I appreciate the fact that with its modern-day setting and a decidedly non-linear character progression system (that lacks classes or levels) The Secret World tries hard to be different from traditional fantasy-based MMO’s. Instead of a skill tree, this game has a skill wheel, with enough possible combinations to require a calculator and a tolerance for enumerative combinatorics. Tired of question mark-bedazzled NPCs who misplace their weapons or have strange fetishes for animal organs? TSW has seven different mission types, most of which include a convoluted back story that resembles an episode of Twin Peaks. If you’ve ever had the desire to kill mobs with a katana in one hand, an assault rifle in the other, and a rocket launcher strapped to your back – while simultaneously wearing bunny slippers – this game’s got you covered.
Unfortunately, for all of its innovation and creative design concepts, TSW has some baffling, and at times game-breaking shortcomings.
The problem starts with the skill wheel. Each time the player completes a mission or objective, they are awarded skill points that can be used to purchase abilities on this wheel. There are nine different main weapon types to choose from, and each weapon has a total of 56 various abilities. Funcom has since implemented “decks” that give players recommended combinations of weapon abilities, but even with these decks as a guideline, selecting a skill combination that is ineffective or incompatible with your play style, is far easier than it should be.
The first time I played the game during beta, I didn’t even realize that I was expected to select two separate weapons. Being the minimalist that I am, I chose Blood Magic as my sole ability with the assumption that putting all my skill points into one method of combat would make me a Badass Blood Magician® (or BBM, for short). The game gave me no indication that this was a less than optimal choice until I had already spent several dozen skill points and come to the unfortunate realization that I was less BBM and more ZPB (Zombie Punching Bag). In a game that allows for some type of point reset, this would have been little more than a minor annoyance, but for whatever reason Funcom believes in the “No refunds, no exchanges” form of character development. The only way to improve your character’s combat performance is to keep playing, accumulate more points, and hope that you spend them more wisely going forward.
When the game went live and the skill decks were implemented, I choose a Blood Magic/Assault Rifle combination. The description for this deck suggested that it allowed for ranged combat and healing abilities that I thought would compliment my husband’s tank/fighter character. Since it requires a considerable amount of points (and therefore, play time) to acquire all of the skills to make a deck, I still spent a portion of the game floundering around with mismatched and ineffective low-level skill combinations. This problem was mitigated by the fact that I never played the game alone – I was always grouped with my husband. I can only imagine how difficult and frustrating it may be for players who attempt to go solo, particularly at the lower levels.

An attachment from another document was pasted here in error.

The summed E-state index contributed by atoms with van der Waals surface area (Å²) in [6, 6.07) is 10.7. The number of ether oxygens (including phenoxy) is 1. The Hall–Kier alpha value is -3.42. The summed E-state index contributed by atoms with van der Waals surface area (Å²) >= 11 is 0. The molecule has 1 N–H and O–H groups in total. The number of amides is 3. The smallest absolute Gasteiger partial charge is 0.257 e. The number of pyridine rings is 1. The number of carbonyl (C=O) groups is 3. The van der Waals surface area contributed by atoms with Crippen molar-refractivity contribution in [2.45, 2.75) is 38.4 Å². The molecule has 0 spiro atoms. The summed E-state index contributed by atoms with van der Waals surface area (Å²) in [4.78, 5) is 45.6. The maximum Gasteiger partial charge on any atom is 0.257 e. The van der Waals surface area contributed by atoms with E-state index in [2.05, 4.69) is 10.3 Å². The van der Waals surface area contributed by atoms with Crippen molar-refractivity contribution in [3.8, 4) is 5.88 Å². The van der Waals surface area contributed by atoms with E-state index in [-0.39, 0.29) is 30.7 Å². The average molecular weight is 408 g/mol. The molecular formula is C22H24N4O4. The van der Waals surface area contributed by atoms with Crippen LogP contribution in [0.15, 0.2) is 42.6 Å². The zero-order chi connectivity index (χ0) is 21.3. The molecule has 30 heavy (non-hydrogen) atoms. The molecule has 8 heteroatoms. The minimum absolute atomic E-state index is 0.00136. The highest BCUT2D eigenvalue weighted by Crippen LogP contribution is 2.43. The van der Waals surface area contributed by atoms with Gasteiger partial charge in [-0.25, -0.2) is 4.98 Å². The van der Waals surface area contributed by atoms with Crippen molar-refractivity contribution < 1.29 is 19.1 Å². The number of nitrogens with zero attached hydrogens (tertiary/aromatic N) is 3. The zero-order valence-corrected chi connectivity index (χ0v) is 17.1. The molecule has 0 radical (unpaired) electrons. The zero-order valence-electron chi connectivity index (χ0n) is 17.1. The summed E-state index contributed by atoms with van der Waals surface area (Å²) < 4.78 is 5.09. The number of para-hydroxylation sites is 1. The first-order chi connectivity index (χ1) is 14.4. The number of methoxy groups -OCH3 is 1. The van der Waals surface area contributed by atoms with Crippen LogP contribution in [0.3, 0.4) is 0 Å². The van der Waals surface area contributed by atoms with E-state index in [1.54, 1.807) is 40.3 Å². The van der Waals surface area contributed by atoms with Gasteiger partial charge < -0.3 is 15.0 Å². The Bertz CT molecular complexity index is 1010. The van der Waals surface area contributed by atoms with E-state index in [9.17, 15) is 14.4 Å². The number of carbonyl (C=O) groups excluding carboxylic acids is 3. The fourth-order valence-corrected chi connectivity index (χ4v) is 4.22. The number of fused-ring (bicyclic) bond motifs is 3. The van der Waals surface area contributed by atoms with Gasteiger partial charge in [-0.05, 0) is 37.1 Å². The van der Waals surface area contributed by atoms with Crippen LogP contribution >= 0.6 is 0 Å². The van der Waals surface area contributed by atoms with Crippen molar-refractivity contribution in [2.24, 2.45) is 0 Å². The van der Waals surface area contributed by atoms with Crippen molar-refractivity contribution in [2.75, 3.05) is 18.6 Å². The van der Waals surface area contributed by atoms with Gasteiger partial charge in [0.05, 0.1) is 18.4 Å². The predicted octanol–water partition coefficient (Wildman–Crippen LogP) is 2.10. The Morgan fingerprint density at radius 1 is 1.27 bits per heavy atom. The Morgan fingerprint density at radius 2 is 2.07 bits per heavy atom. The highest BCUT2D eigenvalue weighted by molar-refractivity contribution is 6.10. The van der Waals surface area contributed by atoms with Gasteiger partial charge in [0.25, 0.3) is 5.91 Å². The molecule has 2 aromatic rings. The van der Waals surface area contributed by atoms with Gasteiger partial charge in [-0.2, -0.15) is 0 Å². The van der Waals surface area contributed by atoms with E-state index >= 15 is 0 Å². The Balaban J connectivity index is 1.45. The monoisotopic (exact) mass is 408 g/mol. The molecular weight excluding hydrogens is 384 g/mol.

What does all of this have to do with the comic? Well, earlier I mentioned that TSW has seven different mission types. Specifically, they are story, action, item, investigation, sabotage, group/dungeon, and PvP. Initially I embraced this variation in quest mechanics. If I’m in a Sherlock Holmes mood, I take an investigation mission. Item missions allow me to be lazy with a simple FedEx objective that usually has the added bonus of connecting to the main story arc in some manner. If I tire of killing mobs, I can switch to a Sabotage mission that requires stealthy game play and an intentional avoidance of combat.
More options should mean more fun for a greater variety of players. Which it is…except when Funcom inexplicably decides to put these various missions inside a solo-only instance area. Then suddenly the game turns into a Do-It-Again-Stupid (DIAS) grindfest of frustrating proportions.
The problems with these solo-only missions seem to fall into two categories: Either the combat requires a type of skill that, up to this point, the player has never equipped or used. Or, in the case of the sabotage missions, the player is not given a clear understanding of the requirements and limitations of the game’s mechanics, which leads to an unreasonable amount of trial and error.
For the former, I would often find my character’s healing and ranged combat abilities to be completely inadequate against the mission’s melee-centric mob boss. This meant many repeat trips through the instance until I had mastered a entirely new set of combat abilities that, up to this point, I had had no reason to use. For sabotage missions, the DIAS factor was so high that the instance became a joke-worthy revolving door. Security cameras that seemed to see through walls. Mobs with questionable x-ray vision. I could spend an hour (or more), carefully sneaking through a warehouse or underground lair, only to be seen by a mob ON THE OTHER SIDE OF A WALL and dragged back to the entrance of the instance to start all over again.
I sincerely applaud Funcom for attempting to do something different, and I understand how incredibly difficult world and puzzle design within an MMO can be. Having played Age of Conan, Funcom’s other (notorious) big budget MMO, I wonder if the mindset of the studio’s developers is one that conflates challenge with difficulty? If so, someone needs to explain to them that frustrating a player is not the same as challenging them.
One is enjoyable. The other leads to cancelled subscriptions.